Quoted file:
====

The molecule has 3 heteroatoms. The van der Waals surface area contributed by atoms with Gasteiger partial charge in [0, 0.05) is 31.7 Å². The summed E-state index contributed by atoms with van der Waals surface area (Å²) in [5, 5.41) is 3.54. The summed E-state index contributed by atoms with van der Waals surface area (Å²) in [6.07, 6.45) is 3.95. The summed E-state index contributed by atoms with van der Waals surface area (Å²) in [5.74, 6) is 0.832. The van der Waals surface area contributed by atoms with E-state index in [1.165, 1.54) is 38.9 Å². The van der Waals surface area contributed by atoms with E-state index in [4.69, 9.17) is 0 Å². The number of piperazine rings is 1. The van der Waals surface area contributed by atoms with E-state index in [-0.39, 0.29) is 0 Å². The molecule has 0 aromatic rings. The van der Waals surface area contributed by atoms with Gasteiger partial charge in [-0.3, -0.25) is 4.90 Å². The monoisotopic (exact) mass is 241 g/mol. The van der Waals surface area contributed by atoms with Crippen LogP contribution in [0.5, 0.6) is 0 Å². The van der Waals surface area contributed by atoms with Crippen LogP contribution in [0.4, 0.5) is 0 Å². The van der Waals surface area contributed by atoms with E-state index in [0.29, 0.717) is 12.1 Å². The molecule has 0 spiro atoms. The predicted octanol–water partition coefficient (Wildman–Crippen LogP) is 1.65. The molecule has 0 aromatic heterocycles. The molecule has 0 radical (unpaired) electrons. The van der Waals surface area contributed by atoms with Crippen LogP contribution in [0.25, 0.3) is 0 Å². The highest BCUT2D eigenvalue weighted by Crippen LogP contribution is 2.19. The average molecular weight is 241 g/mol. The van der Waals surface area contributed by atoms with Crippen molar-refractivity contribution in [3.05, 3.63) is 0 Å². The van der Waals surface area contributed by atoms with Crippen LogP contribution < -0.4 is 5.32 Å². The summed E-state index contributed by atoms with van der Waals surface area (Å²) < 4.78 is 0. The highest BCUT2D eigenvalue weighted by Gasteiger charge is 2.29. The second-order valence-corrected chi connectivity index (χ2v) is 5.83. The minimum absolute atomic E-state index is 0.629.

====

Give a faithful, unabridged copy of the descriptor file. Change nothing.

The molecule has 3 heteroatoms. The van der Waals surface area contributed by atoms with Gasteiger partial charge in [0, 0.05) is 31.7 Å². The summed E-state index contributed by atoms with van der Waals surface area (Å²) in [5, 5.41) is 3.54. The summed E-state index contributed by atoms with van der Waals surface area (Å²) in [6.07, 6.45) is 3.95. The summed E-state index contributed by atoms with van der Waals surface area (Å²) in [5.74, 6) is 0.832. The van der Waals surface area contributed by atoms with E-state index in [1.165, 1.54) is 38.9 Å². The van der Waals surface area contributed by atoms with E-state index in [4.69, 9.17) is 0 Å². The number of piperazine rings is 1. The van der Waals surface area contributed by atoms with E-state index in [-0.39, 0.29) is 0 Å². The molecule has 0 aromatic rings. The van der Waals surface area contributed by atoms with Gasteiger partial charge in [-0.3, -0.25) is 4.90 Å². The monoisotopic (exact) mass is 241 g/mol. The van der Waals surface area contributed by atoms with Crippen LogP contribution in [0.5, 0.6) is 0 Å². The van der Waals surface area contributed by atoms with Crippen LogP contribution in [0.4, 0.5) is 0 Å². The van der Waals surface area contributed by atoms with E-state index in [0.29, 0.717) is 12.1 Å². The molecule has 0 spiro atoms. The predicted octanol–water partition coefficient (Wildman–Crippen LogP) is 1.65. The molecule has 0 aromatic heterocycles. The molecule has 0 radical (unpaired) electrons. The van der Waals surface area contributed by atoms with Crippen LogP contribution in [0.25, 0.3) is 0 Å². The highest BCUT2D eigenvalue weighted by Crippen LogP contribution is 2.19. The average molecular weight is 241 g/mol. The van der Waals surface area contributed by atoms with Crippen molar-refractivity contribution in [3.05, 3.63) is 0 Å². The van der Waals surface area contributed by atoms with Crippen LogP contribution < -0.4 is 5.32 Å². The summed E-state index contributed by atoms with van der Waals surface area (Å²) < 4.78 is 0. The highest BCUT2D eigenvalue weighted by Gasteiger charge is 2.29. The second-order valence-corrected chi connectivity index (χ2v) is 5.83. The minimum absolute atomic E-state index is 0.629.